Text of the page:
For v1 I made two major changes.
Disable AP/STA mode
After one year of use it proved to be pretty reliable with one exception: due to "gateway" mode, when handset unit served as an access point for outdoor unit and as a client for indoor WiFi, it would occasionally loose connection between handset and door for 10-30 minutes. Probably it had something to do with connection to home network, router switching channels, renewing lease or whatever and ESP trying to reconnect. When home router was powered down, handset and door would not connect at all, as ESP would constantly search for home network. When connection to home network was disabled this problem when away completely. As pretty much only purpose of connection to home network is adding/deleting keys, which I didn't do for entire year, I decided to ditch it.
Instead of MQTT for managing keys I've added a simple web-interface powered by Vue.js and Bulma.css.
Switch to i2s DAC
I got rid of MCP4725 DAC and replaced it with i2s-compatible PT8211/TM8211 16bit DAC. I connected MCP3201 CS and TM8211 WS pins, as a result I can read sample from ADC and send sample to DAC in the same SPI transfer, which happens in background via hardware peripheral. I've update ISR handler to read previous transfer result first, then start next transfer and return immediately.
Ditching MCP4725 requiring software i2c allowed me to run esp8266 at normal 80MHz, which contributed to stability as well.
I got rid of long analog connections by moving ADC and DAC to speakerphone, now all the communication between ESP and speakerphone panel happens via SPI. For this purpose I designed and etched a small board (gates-v1-speaker.kicad-pcb) for ADC, DAC ICs and MFRC522 connector.
Now all components of indoor unit are encased in handset. Pickup/hangup triggered with reed switch in the back of the handset and a magnet in the stand.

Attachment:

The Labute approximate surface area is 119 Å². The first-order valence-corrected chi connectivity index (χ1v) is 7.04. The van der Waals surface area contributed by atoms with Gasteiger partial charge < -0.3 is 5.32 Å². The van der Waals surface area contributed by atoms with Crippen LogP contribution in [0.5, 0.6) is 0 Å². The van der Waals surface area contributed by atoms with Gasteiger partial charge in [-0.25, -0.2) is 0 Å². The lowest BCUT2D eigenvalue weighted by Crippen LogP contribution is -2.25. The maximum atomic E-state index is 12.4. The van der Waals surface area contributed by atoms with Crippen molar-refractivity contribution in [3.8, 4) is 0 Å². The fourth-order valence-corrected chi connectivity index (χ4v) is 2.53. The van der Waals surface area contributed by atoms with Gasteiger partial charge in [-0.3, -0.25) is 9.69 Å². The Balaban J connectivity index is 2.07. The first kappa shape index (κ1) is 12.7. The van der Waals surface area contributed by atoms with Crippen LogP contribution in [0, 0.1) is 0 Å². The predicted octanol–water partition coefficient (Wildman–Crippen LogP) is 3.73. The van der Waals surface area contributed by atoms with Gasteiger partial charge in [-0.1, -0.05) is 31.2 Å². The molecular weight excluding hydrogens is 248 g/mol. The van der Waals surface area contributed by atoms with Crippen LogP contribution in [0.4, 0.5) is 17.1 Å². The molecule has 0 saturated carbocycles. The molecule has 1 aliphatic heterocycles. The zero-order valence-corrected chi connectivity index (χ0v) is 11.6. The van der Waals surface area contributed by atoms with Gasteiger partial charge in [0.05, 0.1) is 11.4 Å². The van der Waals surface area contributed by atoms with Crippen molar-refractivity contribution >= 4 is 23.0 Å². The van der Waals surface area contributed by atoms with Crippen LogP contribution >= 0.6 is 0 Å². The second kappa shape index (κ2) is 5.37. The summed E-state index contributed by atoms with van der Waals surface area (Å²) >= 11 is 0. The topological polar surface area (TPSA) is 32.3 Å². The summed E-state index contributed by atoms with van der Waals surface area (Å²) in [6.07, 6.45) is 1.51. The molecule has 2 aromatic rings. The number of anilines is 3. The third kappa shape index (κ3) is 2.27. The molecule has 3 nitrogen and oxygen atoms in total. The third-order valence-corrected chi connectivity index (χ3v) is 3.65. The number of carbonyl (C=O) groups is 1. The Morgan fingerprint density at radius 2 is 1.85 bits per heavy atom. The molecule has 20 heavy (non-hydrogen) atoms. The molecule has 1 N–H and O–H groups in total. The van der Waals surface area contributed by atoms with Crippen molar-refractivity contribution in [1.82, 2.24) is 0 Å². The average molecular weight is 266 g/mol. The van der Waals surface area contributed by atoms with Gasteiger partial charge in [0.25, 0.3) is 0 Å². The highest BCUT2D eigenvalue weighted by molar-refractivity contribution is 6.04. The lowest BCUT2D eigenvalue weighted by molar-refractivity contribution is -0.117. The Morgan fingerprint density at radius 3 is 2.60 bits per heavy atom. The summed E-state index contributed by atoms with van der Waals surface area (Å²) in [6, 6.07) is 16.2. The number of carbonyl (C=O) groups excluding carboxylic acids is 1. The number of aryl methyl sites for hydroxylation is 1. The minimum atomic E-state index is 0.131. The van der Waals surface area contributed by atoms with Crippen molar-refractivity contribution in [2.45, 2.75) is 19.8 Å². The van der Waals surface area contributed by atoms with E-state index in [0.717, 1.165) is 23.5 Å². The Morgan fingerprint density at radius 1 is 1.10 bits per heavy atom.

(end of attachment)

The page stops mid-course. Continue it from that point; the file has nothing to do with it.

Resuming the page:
3D-printed parts were designed in OpenSCAD.
Main board of the door unit:
Main board populated with breakout boards: ESP-12, DC-DC converter, motor driver.
Lock controller moved to attiny13 on the back side:
Layout of components in the speakerphone panel:
Layout of components in the handset:
Ringtone speaker, reed switch and microUSB port mounted on the back cover.
Original (v0.1) build
As this is one time build, it's based on breakout boards/modules from ebay/aliexpress soldered to a perfboard.
Some breakout boards/modules utilized in this project:
Power door lock actuator unlocks a simple door bolt. Reed switch and a magnet mounted on the frame used as a door contact switch.
This is the door lock actuator I'm using:
Initially it was very simple lock controller with single "unlock" button. Voice communication and RFID reader added later.
Audio quality turned out to be pretty good. There is no feedback noise due to earphone on the handset side. To get rid of digital noise and echo use shielded cable for microphone signal.
One of the reasons I decided to build this thing is to find some use for this old army phone handset I had, it has this very convenient switch I'm using as "connect" push button:
Handset unit acts as both client and access point. It creates access point used by door unit and connects to existing WiFi network as a client to communicate with home assistant via MQTT broker.
Door unit establishes connection directly to handset unit AP using hardcoded credentials. Handset unit uses hardcoded credentials to create soft AP and WiFiManager with captive portal to configure connection to existing network.
Door unit and handset communicate using bare UDP packets and simple 1-byte commands.
There are two copies of known keys, main on the handset unit, managed via MQTT commands and a copy synced via UDP on door unit.
There are several reasons behind this setup:
1. Handset unit effectively acts as WiFi range extender.
2. I don't like having...Read more »
Hey Alexey- any chance you could write up the MQTT part of this project? It would be really helpful to many of us. cc @Frank Buss ;)